A 60-year-old woman presents with vision loss in her left eye and worsening headache. The patient has had a “baseline” headache on the left side for the last 3 months, but it has worsened over the past few days. Her past medical history is significant for diabetes, hyperlipidemia, and hypertension. She has a temperature of 37°C, blood pressure of 148/76 mmHg, and heart rate of 76 beats per minute. Physical examination reveals complete loss of vision in her left eye. Laboratory values reveal an ESR of 82 mm/h.
Which of the following is the best next step in management of this patient’s condition?
High-dose corticosteroids. This patient is presenting with signs, symptoms, and laboratory values consistent with a diagnosis of giant cell arteritis (GCA), also known as temporal arteritis. This is a chronic vasculitis of medium and large vessels that often presents with loss of vision, headaches, and an elevated ESR. Physical examination sometimes reveals diminished pulses and abnormal fundoscopic findings. In order to prevent permanent blindness, a patient with suspected GCA should immediately undergo treatment with high-dose intravenous methylprednisolone as up to 50% of untreated patients will go on to develop blindness. (B) Low-dose oral corticosteroids would be given as a taper over several months following administration of high-dose corticosteroids in the acute setting of GCA. (A) Temporal artery biopsy is certainly indicated here in order to confirm the diagnosis of GCA. However, therapy should not be delayed while waiting for results of the biopsy. (C) Sumatriptan and supplemental oxygen would be indicated in the setting of acute migraine or cluster headache. This patient has a headache, but her associated symptoms and elevated ESR make GCA the likely diagnosis.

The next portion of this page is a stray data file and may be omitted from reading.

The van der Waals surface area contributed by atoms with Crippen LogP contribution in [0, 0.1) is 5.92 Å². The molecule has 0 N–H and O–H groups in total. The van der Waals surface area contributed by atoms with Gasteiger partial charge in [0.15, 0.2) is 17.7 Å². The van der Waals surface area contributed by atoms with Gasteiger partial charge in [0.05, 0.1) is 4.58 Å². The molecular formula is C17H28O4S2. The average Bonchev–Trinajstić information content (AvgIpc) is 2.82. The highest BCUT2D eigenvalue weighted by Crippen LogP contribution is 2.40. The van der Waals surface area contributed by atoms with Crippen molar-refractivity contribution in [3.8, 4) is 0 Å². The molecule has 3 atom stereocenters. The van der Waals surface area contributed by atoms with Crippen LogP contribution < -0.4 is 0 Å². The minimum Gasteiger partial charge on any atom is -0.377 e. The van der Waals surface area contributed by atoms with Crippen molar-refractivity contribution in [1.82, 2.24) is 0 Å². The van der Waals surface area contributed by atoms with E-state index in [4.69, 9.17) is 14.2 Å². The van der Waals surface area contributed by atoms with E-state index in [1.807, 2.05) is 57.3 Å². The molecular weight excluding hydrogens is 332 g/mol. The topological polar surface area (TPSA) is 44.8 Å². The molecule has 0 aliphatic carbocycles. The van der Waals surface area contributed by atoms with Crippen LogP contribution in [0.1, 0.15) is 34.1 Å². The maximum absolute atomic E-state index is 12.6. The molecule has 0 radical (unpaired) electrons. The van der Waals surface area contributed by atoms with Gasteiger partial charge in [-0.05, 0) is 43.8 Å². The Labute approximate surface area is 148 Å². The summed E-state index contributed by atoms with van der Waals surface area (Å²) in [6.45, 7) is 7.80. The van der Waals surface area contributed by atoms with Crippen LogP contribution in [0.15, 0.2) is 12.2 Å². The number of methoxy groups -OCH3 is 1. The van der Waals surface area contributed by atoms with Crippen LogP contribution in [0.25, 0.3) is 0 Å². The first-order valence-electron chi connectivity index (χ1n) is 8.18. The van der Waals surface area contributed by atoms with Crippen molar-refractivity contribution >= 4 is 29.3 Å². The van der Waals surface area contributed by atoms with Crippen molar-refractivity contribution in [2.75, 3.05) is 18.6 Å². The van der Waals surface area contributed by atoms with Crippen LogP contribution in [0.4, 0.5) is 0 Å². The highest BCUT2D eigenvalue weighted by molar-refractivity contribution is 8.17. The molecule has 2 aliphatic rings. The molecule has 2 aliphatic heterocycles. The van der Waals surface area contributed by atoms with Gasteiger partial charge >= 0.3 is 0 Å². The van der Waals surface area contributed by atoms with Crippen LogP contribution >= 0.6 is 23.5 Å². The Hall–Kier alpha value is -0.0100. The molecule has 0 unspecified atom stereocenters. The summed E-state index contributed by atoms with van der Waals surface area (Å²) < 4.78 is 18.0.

A 37-year-old man presents with low back pain. He also endorses morning stiffness of his lower back. Both the pain and the stiffness improve with exercise. The patient has also noted bloody diarrhea over the past 2 weeks, but his friend told him that since he often weight-lifts, it is most likely secondary to hemorrhoids. Physical examination reveals pain on palpation over the sacroiliac joints. Dermatologic examination confirms several discrete violaceous nodules that are painful to palpation over the bilateral shins. Fecal occult blood test is positive and laboratory values reveal a hemoglobin level of 10.1 g/dL and high p-ANCA titers.
Which of the following is the most likely underlying disease contributing to this patient’s symptoms?
Ulcerative colitis. This patient is presenting with signs and symptoms consistent with an underlying inflammatory bowel disease (IBD), most likely ulcerative colitis. The acute onset of bloody diarrhea in combination with anemia and positive fecal occult blood testing in the setting of his relatively young age lend credence to the diagnosis. This patient is also demonstrating extraintestinal manifestations of ulcerative colitis, including erythema nodosum and arthritis (similar in presentation to ankylosis spondylitis). p-ANCA is positive in high titers in ulcerative colitis, as seen with this patient. (A) Celiac disease is an autoimmune disease typified by malabsorption. Testing reveals anti-endomysial antibodies and anti-transglutaminase antibodies. Skin findings include dermatitis herpetiformis. (B) Reactive arthritis is characterized by nongonococcal urethritis, conjunctivitis, and arthritis. (D) Giardia lamblia infection causes a foul-smelling steatorrhea secondary to malabsorption. Bloody diarrhea is not present.
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